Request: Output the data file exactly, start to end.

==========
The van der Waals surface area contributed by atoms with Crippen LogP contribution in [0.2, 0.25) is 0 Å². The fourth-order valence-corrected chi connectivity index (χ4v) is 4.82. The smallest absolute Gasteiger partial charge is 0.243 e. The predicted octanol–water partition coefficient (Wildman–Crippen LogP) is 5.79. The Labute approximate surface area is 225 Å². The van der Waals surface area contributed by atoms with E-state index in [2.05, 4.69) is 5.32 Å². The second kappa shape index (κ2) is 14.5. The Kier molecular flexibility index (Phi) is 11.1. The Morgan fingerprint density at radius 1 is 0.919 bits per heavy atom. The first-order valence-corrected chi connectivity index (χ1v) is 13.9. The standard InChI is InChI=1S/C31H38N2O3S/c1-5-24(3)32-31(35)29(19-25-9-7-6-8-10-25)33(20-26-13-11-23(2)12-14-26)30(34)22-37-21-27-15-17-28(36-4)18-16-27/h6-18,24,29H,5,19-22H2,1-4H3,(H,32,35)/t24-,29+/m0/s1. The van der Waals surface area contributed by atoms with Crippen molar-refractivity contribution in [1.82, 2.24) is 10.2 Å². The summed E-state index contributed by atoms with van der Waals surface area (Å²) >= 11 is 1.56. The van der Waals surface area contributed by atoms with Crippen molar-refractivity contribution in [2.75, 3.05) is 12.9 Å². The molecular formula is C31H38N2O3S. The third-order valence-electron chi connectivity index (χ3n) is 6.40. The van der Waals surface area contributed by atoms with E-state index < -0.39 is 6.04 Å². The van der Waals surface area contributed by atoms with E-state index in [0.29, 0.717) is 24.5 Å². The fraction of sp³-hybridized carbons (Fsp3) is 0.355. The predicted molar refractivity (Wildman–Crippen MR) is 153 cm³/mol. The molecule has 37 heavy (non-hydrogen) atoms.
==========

The van der Waals surface area contributed by atoms with Crippen LogP contribution in [0.2, 0.25) is 0 Å². The fourth-order valence-corrected chi connectivity index (χ4v) is 4.82. The smallest absolute Gasteiger partial charge is 0.243 e. The predicted octanol–water partition coefficient (Wildman–Crippen LogP) is 5.79. The Labute approximate surface area is 225 Å². The van der Waals surface area contributed by atoms with E-state index in [2.05, 4.69) is 5.32 Å². The second kappa shape index (κ2) is 14.5. The Kier molecular flexibility index (Phi) is 11.1. The Morgan fingerprint density at radius 1 is 0.919 bits per heavy atom. The first-order valence-corrected chi connectivity index (χ1v) is 13.9. The standard InChI is InChI=1S/C31H38N2O3S/c1-5-24(3)32-31(35)29(19-25-9-7-6-8-10-25)33(20-26-13-11-23(2)12-14-26)30(34)22-37-21-27-15-17-28(36-4)18-16-27/h6-18,24,29H,5,19-22H2,1-4H3,(H,32,35)/t24-,29+/m0/s1. The van der Waals surface area contributed by atoms with Crippen molar-refractivity contribution in [1.82, 2.24) is 10.2 Å². The summed E-state index contributed by atoms with van der Waals surface area (Å²) >= 11 is 1.56. The van der Waals surface area contributed by atoms with Crippen molar-refractivity contribution in [2.75, 3.05) is 12.9 Å². The molecular formula is C31H38N2O3S. The third-order valence-electron chi connectivity index (χ3n) is 6.40. The van der Waals surface area contributed by atoms with E-state index < -0.39 is 6.04 Å². The van der Waals surface area contributed by atoms with E-state index in [0.29, 0.717) is 24.5 Å². The fraction of sp³-hybridized carbons (Fsp3) is 0.355. The predicted molar refractivity (Wildman–Crippen MR) is 153 cm³/mol. The molecule has 37 heavy (non-hydrogen) atoms.